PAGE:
Dr. Mary Maxon: Inspiring Women in Sciences

Women are notoriously underrepresented in the world of politics. In Congress, only 20% of the seats are held by women, which is disappointing considering the fact that women make up 50%of the U.S. population.

Despite this, women have continually acted as strong influences on all levels and in all branches of government. From the notorious Ruth Bader Ginsburg in the supreme court to Senator Elizabeth Warren, an integral part of shaping the future vision of the democratic party, women are shaping the political landscape.

Two student and postdoc groups at UCSF, Women in Life Sciences and the Science Policy Group, are collaborating to host a series on ‘Women and Science Policy’ that aims to show the diversity of roles thatmerge science and policy, the women behind several of these roles, and the policies that affect women in science. This series is supported by the Office of Science Policy and Strategy, with additional assistance from the Office of Community and Government Relations.

As part of this series, we heard from women who work on different aspects of science policy at UCSF, specifically the Director of Research Strategy, India Hook-Barnard, PhD; the Associate Chancellor, Theresa O’Brien, PhD; core member of the Center for Vulnerable Populations, Margot Kushel, MD; and the Associate Dean for Graduate Programs, Elizabeth Silva, PhD.

These women work and advocate in very different realms of science policy, including career and professional development for students and postdoctoral scholars; health care for homeless and other vulnerable population groups; and funding for basic, clinical, social and behavioral research. Although many paths can lead to a role in science policy, these women shared a commitment to improving scientific research in a systematic and structural way.

“After thinking about the many ways women at UCSF are impacting science policy, we wanted to expand our scope to consider science policy at the state and national level,” explained Katie Thompson-Peer, PhD, the current chair of the ‘Women and Science Policy’ series and a postdoctoral fellow in the physiology department. In this context, on February 16th Dr. Mary Maxon came to UCSF for a conversation on science policy at the national level, moderated by Dr. Hook-Barnard.

Maxon got her PhD in Molecular Cell Biology at UC Berkeley followed by postdoctoral research at UCSF in biochemistry and genetics. Following her academic experience, Maxon joined the biotechonology startup environment.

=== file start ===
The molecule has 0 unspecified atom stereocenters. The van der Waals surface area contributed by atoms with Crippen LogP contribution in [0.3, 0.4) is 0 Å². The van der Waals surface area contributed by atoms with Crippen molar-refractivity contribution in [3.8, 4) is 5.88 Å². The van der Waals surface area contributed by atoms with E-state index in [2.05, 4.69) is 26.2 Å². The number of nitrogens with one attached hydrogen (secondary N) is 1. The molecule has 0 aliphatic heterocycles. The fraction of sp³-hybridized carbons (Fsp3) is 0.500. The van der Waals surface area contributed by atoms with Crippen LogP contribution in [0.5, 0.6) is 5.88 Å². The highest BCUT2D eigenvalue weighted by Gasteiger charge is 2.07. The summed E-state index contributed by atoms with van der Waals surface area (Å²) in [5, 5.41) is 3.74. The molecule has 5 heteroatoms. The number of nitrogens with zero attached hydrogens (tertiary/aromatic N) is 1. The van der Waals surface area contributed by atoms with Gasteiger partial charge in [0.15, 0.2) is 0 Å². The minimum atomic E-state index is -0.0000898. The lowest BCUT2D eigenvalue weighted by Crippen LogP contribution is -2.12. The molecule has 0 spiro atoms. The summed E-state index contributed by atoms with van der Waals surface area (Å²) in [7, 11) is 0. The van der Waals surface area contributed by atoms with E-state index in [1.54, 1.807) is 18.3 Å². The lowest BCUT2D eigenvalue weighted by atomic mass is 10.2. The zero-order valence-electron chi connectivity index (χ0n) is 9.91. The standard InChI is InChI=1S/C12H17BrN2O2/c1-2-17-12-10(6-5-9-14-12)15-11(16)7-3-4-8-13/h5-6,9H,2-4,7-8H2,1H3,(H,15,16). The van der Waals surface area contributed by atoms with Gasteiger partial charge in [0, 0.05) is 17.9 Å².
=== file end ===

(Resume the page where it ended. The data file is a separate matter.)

Maxon first ventured into science policy with her work at the California Institute for Regenerative Medicine as the Deputy to the Vice Chair. There, she helped to draft California’s intellectual property policies regarding stem cell research funding.

Afterwards came a sequence of events and positions that landed her a seat in the White House, where Dr. Maxon led an effort to create the National Bioeconomy Blueprint. This crucial document was published in 2012, following Obama’s 2010 Priorities Memorandum where Bioeconomy was included as a Federal budget priority.

As Assistant Director for Biological Research at the White House Office of Science and Technology Policy (OSTP), Maxon helped define the bioeconomy to include health efforts, including: reducing dependence on oil; mitigating environmental problems; increasing agricultural output; and transforming manufacturing processes.

Designing the blueprint required well coordinated efforts among many interest groups including NIH, USDA, DoE, US Forest Service, United States Geological Survey (USGS) , National Oceanic and Atmospheric Administration (NOAA), and all in collaboration with different White House policy committees and the Office of Management and Budget.

In addition to playing an integral role in developing the bioeconomy blueprint, Dr. Maxon can also be ‘blamed’ for initiating an effective science policy training program at the state level. Hoping to implement the best properties from the federal AAAS science policy fellowships, the California Council of Science and Technology (CCST) fellowship was created. The program is so successful that it is being replicated in many states across the country.

Currently, Maxon is no longer in DC, but instead is the Biosciences Area Principal Deputy at the Lawrence Berkeley National Laboratory. The Biosciences project is an enactment of the Bioeconomy blueprint’s vision.

After following Dr. Maxon’s inspirational path, one has to ask, what can we do to influence policy and policymakers? Working in Washington is only one of many ways that we can shape policy on topics that we are knowledgeable about.

As bench scientists, each of us can identify solutions that might be relevant in the context of the laboratory. There are opportunities you can use to make your ideas heard by policymakers.

  1. Contact your representatives at the state or federal level: call them and email them. As public servants your representatives have an obligation to listen and respond to you.

  2. One very useful way to convey your ideas and thoughts are white papers. White papers are “a succinct compelling statement with an idea,” Maxon explains. Consider writing a write paper with a group of colleagues and use your expertise and credentials to bring a strong and clear message across.

  3. Respond to Requests for Information. RFI’s purpose is to solicit feedback on topics of relevance to the US that still lack a clear response. These are direct ways by which Federal Agents reach out to the public and ask for our input. Do you have an idea or suggestion on a topic the Government is inquiring about: write a white paper with your structured thoughts.

According to Dr. Maxon, “impact is as simple as a phone call, it is as simple as an email, and it really does matter.” Use it: your research and ideas can have a role in shaping future policy!